Fish has lost 30 pounds since having knee surgery last year, and he credits his newly gained fitness for his winning streak which continued Sunday when he beat John Isner 4-6, 6-4, 7-6 (7-4) in the finals of the Atlanta Tennis Championships.
Fish set personal bests by winning his second straight tournament and 10th straight match.
Fish overcame temperatures in the mid-90s as the match lasted 2 hours, 45 minutes. The on-court temperature hovered near 150 degrees.
Suffering from dehydration, Fish needed an IV after the match and had a long visit to the trainer's room. He said he "sort of went into a lower body cramp with both legs."
A year ago, he said he'd would have had no chance.
"It's night and day," Fish said. "A year ago I would have fallen over in the second set probably, or probably played a match to where I knew physically I couldn't last so I needed to change my tactics. I just simply don't have to do that anymore."
Isner, a former college star at the nearby University of Georgia, had no home-state advantage when dealing with the heat.
"The first hour it was the hottest," Isner said. "It took a lot out of both of us. I don't think I've ever played in conditions this hot and humid and rough like this."
Fish, who won in Newport earlier this month, took the first four points of the tiebreaker.
"I knew the way we were both feeling a good start in the tiebreaker was going to be huge," Fish said.
Isner rallied to win the next three points but couldn't pull even.
Isner gained fame by winning the longest match in history, a three-day, 183-game match at Wimbledon last month. That match led to appearances on TV talk shows, and he says he spent too much time away from the court.
"You want to win this tournament but it was really pivotal I was able to get four matches under my belt," Isner said. "I had other things I was doing because of that stupid Wimbledon match I played."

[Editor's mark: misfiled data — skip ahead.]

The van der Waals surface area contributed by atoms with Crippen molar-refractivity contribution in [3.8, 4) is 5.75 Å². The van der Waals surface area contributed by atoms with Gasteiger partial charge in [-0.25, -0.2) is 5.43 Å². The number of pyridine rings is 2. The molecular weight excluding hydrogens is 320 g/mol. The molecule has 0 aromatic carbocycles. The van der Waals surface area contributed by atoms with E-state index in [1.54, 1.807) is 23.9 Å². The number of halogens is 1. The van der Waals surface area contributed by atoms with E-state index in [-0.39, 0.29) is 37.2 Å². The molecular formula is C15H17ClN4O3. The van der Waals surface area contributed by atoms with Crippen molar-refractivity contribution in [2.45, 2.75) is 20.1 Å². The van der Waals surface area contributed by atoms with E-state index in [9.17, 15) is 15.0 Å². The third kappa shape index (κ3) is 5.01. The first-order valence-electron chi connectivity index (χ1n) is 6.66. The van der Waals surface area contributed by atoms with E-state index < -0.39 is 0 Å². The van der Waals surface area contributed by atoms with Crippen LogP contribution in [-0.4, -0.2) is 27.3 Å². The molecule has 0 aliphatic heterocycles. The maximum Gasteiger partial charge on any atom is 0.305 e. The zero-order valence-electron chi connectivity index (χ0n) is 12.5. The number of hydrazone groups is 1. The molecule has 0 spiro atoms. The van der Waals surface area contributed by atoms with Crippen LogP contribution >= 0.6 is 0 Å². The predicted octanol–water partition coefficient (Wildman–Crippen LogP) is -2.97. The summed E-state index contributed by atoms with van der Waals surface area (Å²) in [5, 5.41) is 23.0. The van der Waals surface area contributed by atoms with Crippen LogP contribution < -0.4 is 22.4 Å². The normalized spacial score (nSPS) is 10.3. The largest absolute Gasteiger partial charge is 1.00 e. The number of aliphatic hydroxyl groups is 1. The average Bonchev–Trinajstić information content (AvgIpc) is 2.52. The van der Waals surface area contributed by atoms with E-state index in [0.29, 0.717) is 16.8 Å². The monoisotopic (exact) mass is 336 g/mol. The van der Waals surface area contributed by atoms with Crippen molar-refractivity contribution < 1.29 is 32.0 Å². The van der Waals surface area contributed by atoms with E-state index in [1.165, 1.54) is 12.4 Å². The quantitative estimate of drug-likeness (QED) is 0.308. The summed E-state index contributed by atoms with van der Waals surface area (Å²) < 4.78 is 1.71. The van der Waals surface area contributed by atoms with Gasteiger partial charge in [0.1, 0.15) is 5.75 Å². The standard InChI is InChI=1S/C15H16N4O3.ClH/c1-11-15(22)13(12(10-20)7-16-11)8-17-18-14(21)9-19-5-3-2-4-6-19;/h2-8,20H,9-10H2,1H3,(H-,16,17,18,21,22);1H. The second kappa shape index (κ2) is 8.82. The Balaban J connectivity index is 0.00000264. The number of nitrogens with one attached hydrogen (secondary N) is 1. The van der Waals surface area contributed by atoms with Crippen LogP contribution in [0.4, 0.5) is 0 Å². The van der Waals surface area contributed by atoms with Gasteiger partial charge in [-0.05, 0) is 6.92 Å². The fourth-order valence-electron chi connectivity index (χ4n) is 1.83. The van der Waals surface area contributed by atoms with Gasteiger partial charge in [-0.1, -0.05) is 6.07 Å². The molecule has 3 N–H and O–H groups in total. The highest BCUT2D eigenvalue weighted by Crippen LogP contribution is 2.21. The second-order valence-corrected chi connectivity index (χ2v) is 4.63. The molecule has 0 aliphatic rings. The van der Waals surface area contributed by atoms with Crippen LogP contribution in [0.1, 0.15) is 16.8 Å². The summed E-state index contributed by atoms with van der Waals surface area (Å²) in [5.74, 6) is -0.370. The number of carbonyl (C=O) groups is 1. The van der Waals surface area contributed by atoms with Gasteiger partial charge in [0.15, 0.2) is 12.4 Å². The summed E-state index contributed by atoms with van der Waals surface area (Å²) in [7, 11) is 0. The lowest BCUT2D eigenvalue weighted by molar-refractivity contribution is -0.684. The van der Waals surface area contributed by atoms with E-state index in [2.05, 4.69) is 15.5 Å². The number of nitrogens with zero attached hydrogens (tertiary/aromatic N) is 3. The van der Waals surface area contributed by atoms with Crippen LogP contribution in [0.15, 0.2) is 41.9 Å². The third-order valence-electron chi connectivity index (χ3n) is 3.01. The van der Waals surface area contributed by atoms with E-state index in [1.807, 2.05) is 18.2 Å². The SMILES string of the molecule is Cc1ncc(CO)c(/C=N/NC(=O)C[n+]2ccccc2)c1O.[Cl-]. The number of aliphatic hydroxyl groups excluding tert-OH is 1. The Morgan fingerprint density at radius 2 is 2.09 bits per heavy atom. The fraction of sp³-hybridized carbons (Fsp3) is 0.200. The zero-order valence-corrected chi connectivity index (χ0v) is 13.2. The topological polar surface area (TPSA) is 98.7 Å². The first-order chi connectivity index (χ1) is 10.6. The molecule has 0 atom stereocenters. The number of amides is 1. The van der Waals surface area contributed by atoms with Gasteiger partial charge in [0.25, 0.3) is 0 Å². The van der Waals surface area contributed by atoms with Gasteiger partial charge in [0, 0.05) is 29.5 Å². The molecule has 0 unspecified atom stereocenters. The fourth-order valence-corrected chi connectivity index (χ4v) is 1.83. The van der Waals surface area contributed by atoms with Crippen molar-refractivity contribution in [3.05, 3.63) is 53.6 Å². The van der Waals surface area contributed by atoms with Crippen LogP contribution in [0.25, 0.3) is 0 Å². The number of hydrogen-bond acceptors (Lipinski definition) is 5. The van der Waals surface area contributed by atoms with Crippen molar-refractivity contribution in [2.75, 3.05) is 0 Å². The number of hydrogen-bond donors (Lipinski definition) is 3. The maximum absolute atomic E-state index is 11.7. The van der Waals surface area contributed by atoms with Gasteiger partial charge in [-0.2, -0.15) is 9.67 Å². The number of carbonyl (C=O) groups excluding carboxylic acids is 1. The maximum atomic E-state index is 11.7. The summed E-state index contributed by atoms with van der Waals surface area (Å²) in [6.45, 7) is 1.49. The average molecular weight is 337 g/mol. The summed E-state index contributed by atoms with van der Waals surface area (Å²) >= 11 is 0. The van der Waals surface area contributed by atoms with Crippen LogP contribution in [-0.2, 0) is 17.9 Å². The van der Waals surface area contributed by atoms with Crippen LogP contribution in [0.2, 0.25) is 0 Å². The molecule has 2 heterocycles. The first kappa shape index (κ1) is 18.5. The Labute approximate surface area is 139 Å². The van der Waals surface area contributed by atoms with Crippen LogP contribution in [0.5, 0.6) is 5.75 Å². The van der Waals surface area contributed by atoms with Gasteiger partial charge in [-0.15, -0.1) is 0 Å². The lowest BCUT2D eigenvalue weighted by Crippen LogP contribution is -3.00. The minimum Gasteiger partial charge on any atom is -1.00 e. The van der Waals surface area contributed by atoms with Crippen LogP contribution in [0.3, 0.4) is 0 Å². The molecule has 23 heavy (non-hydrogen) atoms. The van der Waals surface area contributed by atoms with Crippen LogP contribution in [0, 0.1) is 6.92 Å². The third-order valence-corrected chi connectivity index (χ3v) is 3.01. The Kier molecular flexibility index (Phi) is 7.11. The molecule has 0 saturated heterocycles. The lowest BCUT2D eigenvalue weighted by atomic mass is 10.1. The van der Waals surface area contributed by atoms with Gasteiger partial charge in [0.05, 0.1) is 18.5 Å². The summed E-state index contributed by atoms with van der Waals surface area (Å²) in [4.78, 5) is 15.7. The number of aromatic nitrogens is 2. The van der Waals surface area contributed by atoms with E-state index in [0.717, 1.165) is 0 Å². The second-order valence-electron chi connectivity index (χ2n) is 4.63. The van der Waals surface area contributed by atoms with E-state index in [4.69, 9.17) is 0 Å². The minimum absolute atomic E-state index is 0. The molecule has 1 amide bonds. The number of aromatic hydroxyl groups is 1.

Isner is 1-3 in finals this season.
"It's disappointing," he said. "I've made four finals this year and I've lost my last three, all in three sets. That's tough to swallow but it hasn't stopped me from progressing."
Isner had the backing of many Bulldogs fans who wore Georgia caps and shirts and barked in support of the local favorite.
Fish didn't drop a set in winning his first four matches in Atlanta, including his upset win over top seed Andy Roddick in the semifinals. For a change, Fish fell behind when the 6-foot-9 Isner won the opening set.
Fish, the No. 6 seed who is ranked 49th in the world, fought back against Isner, the No. 2 seed. He broke Isner's serve for the first time to win the second set and then broke again for a 3-1 lead in the third set. Isner answered by breaking Fish and then held serve to pull even.
Isner played in the heat of the day throughout the tournament while Fish drew evening matches.
Isner wouldn't say the schedule favored Fish.
"It's hard to say," Isner said. "You could make a case that it took a toll on me. You could make a case that it was a disadvantage to him because he wasn't used to it."
The Atlanta tournament was accompanied by the first of 10 summer events in the U.S. Open Series. Sixteen players are competing for a wild-card spot in the U.S. Open qualifying tournament.